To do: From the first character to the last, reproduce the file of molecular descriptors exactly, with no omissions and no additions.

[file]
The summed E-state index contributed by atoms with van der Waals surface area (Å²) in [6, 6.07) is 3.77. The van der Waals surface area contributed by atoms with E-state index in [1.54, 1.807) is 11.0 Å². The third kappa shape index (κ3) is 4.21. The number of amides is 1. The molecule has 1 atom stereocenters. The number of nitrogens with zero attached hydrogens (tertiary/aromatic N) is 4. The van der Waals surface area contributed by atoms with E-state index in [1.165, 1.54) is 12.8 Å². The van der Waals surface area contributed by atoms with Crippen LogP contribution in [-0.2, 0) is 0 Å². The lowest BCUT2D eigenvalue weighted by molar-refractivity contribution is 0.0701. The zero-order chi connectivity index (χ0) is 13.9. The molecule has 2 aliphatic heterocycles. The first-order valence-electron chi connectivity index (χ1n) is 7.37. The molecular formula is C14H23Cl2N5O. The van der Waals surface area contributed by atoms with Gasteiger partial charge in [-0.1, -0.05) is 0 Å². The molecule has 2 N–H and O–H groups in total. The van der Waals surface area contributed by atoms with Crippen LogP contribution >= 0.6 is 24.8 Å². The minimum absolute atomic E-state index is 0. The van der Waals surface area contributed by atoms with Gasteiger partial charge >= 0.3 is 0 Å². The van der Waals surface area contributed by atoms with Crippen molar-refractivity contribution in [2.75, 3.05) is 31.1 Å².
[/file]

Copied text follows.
The summed E-state index contributed by atoms with van der Waals surface area (Å²) in [6, 6.07) is 3.77. The van der Waals surface area contributed by atoms with E-state index in [1.54, 1.807) is 11.0 Å². The third kappa shape index (κ3) is 4.21. The number of amides is 1. The molecule has 1 atom stereocenters. The number of nitrogens with zero attached hydrogens (tertiary/aromatic N) is 4. The van der Waals surface area contributed by atoms with E-state index in [1.165, 1.54) is 12.8 Å². The van der Waals surface area contributed by atoms with Crippen LogP contribution in [-0.2, 0) is 0 Å². The lowest BCUT2D eigenvalue weighted by molar-refractivity contribution is 0.0701. The zero-order chi connectivity index (χ0) is 13.9. The molecule has 2 aliphatic heterocycles. The first-order valence-electron chi connectivity index (χ1n) is 7.37. The molecular formula is C14H23Cl2N5O. The van der Waals surface area contributed by atoms with Gasteiger partial charge in [-0.1, -0.05) is 0 Å². The molecule has 2 N–H and O–H groups in total. The van der Waals surface area contributed by atoms with Crippen LogP contribution >= 0.6 is 24.8 Å². The minimum absolute atomic E-state index is 0. The van der Waals surface area contributed by atoms with Gasteiger partial charge >= 0.3 is 0 Å². The van der Waals surface area contributed by atoms with Crippen molar-refractivity contribution in [2.75, 3.05) is 31.1 Å².